Not only was (and is) Freenode being hit by some bored kiddy – to add insult to the injury they’re currently experiencing major stability issues, resulting in many netsplits throughout the day.

As JonathanD writes in their most-recent blogpost they’ve been “facing some fairly major splits today as there have been issues between some of our major hubs” and that they’ve “rerouted these and are working on tracing down the cause of any other splits” and that their “staff are already hard at work on these issues and will resolve them as quickly as possible”.

The following global notices have been sent on the network to let the users know what is going on:

[Global Notice] Hi all, we appear to be having some connectivity issues with our main US hub, as a result of this we are temporarily without  services, if this affects your channel please contact staff in #freenode for assistance. We’re looking into the issues as we speak. Thank you for your patience.

[Global Notice] Hi all, we’re having some major issues with connectivity at the DC hosting one of our hidden hubs, I’m going to re-route around it,  which will cause about twice as much noise as the splits already made. Apologies for the inconvenience.

JonathanD also notes that “these and other issues are a large part of the reason for the upcoming migration to ircd-seven, and we still need your help in that regard.” They are “still in need help testing the new ircd and working out the bugs”, so if you feel like being part of the solution he asks you to “have a look at this posting for information on how you can test the new ircd.”

freenode testing a new IRCd

freenode, the network hosting the channels for many free / opensource projects – who just recently announced that they have surpassed the 50,000 users mark – do have big news again.

Existing since 1995 as a stand-alone network, it’s gone through a few IRCds already – from ircu to dancer-ircu then dancer-hybrid and hyperion now.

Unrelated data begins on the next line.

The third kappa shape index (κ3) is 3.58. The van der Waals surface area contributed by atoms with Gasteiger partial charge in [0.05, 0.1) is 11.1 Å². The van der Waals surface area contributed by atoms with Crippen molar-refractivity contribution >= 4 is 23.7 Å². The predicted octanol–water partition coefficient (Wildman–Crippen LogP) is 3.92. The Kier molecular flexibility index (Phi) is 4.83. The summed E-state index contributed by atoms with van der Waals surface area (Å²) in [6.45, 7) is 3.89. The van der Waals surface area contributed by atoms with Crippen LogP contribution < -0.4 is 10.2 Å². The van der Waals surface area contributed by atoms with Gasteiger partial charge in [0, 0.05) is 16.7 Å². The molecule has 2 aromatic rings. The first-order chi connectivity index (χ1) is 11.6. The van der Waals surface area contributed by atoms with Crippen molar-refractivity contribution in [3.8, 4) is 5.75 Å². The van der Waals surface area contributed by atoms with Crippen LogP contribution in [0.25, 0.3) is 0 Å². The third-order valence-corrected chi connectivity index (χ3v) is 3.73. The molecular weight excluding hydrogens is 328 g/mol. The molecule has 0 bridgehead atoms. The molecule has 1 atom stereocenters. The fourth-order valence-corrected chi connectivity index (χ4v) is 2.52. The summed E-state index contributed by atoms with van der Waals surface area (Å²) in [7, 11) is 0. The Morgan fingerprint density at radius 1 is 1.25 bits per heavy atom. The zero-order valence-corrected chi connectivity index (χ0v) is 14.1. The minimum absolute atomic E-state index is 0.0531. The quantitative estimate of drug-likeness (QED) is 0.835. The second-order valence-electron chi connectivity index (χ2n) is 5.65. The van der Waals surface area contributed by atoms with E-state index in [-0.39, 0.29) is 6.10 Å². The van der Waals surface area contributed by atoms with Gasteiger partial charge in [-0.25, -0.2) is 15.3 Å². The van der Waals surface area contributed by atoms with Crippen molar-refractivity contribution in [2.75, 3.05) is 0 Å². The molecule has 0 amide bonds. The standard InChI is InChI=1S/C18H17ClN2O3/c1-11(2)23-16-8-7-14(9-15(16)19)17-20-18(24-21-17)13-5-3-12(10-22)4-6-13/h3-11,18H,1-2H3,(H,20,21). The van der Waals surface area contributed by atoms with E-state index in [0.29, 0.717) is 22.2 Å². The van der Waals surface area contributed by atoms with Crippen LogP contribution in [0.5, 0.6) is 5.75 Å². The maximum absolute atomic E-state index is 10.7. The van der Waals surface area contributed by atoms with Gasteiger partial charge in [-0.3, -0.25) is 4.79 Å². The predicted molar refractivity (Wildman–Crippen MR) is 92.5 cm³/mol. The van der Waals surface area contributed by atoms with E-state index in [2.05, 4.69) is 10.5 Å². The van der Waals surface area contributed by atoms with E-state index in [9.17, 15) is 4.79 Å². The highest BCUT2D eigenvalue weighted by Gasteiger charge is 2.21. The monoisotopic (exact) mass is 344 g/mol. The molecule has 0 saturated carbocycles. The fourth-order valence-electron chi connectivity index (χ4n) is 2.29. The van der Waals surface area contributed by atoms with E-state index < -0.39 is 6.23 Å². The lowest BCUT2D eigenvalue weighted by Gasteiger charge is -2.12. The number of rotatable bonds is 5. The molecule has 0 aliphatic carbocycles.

Being in use since August 2005 now, hyperion could see it’s end-of-life on freenode pretty soon as this blog post, asking for users to get aboard the freenode testnet, might indicate.

ircd-seven is the name the new IRCd is called, which is based on charybdis which in turn is based on ircd-ratbox. This should prove as being a very stable codebase as ratbox is the main IRCd used on EFNet and therefore is used on a large scale for quite some time now.

Since “neither ratbox nor Charybdis implements freenode’s more unique features, such as ban-forwarding or hidden IRC operators” a small team of developers started modifying the code, consisting of only one main dev, a few upstream contributors and the occasional contribution by volunteers. Today, according to christel of freenode, the project is “fairly close to completion, it needs a few tweaks to some staff-only functionality, but most of it’s there”. Asked about an anticipated release date, christel replied that they’re “looking at early next year if everything is going after plan”.

A few of the new features already have been publicized, amongst them are SSL-support for both servers and clients where hyperion only did S2S compression and haven’t had any encryption neither for users nor servers so that’s a big leap forward to the 21st century. Also the channel ban system has been reworked and the username prefixes (i= and n=) are gone for good ;) and ~ is used to indicate a non-identd username instead as most other IRCds do too.

The way you can identify on connect also has been changed and you can now sign in to an account without having to use a nickname that is linked to it by specifying it in the form of accountname:password in the server-password field. You can also do that using SASL provided your client supports it – only irssi and Conspire do that as of now.

Being asked if there are even more features coming up or if the features in the posting are complete, christel replied “Oh, theres definitely a few more surprises in store!”.

To check out the new IRCd yourself, connect to testnet.freenode.net on port 9002 for normal connections or 9003 for SSL encryption. The ircd-seven bugtracker is located here – you can also download the IRCds sourcecode there.

Thanks to TheXception for the tip & thanks to christel for the interview! :)